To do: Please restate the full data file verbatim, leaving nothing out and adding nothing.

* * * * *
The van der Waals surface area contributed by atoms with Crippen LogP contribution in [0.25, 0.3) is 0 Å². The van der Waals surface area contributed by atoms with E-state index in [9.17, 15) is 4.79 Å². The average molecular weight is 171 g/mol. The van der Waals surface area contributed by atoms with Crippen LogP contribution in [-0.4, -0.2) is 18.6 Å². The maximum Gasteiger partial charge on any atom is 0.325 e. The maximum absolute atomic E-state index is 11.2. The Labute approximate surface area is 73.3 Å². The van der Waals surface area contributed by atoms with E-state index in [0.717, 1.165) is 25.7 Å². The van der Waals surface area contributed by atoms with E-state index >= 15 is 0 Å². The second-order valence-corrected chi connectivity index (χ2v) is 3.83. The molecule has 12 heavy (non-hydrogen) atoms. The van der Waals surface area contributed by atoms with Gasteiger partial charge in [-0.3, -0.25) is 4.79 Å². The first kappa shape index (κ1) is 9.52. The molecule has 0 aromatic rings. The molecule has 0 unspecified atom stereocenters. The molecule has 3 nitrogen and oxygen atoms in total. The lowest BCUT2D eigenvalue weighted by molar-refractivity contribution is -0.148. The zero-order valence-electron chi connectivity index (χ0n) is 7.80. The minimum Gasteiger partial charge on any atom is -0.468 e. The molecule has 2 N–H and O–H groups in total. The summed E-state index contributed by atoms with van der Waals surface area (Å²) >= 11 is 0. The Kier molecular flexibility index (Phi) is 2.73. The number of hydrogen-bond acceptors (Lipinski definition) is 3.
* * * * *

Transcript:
The van der Waals surface area contributed by atoms with Crippen LogP contribution in [0.25, 0.3) is 0 Å². The van der Waals surface area contributed by atoms with E-state index in [9.17, 15) is 4.79 Å². The average molecular weight is 171 g/mol. The van der Waals surface area contributed by atoms with Crippen LogP contribution in [-0.4, -0.2) is 18.6 Å². The maximum Gasteiger partial charge on any atom is 0.325 e. The maximum absolute atomic E-state index is 11.2. The Labute approximate surface area is 73.3 Å². The van der Waals surface area contributed by atoms with E-state index in [0.717, 1.165) is 25.7 Å². The van der Waals surface area contributed by atoms with E-state index >= 15 is 0 Å². The second-order valence-corrected chi connectivity index (χ2v) is 3.83. The molecule has 12 heavy (non-hydrogen) atoms. The van der Waals surface area contributed by atoms with Gasteiger partial charge in [-0.3, -0.25) is 4.79 Å². The first kappa shape index (κ1) is 9.52. The molecule has 0 aromatic rings. The molecule has 0 unspecified atom stereocenters. The molecule has 3 nitrogen and oxygen atoms in total. The lowest BCUT2D eigenvalue weighted by molar-refractivity contribution is -0.148. The zero-order valence-electron chi connectivity index (χ0n) is 7.80. The minimum Gasteiger partial charge on any atom is -0.468 e. The molecule has 2 N–H and O–H groups in total. The summed E-state index contributed by atoms with van der Waals surface area (Å²) >= 11 is 0. The Kier molecular flexibility index (Phi) is 2.73. The number of hydrogen-bond acceptors (Lipinski definition) is 3.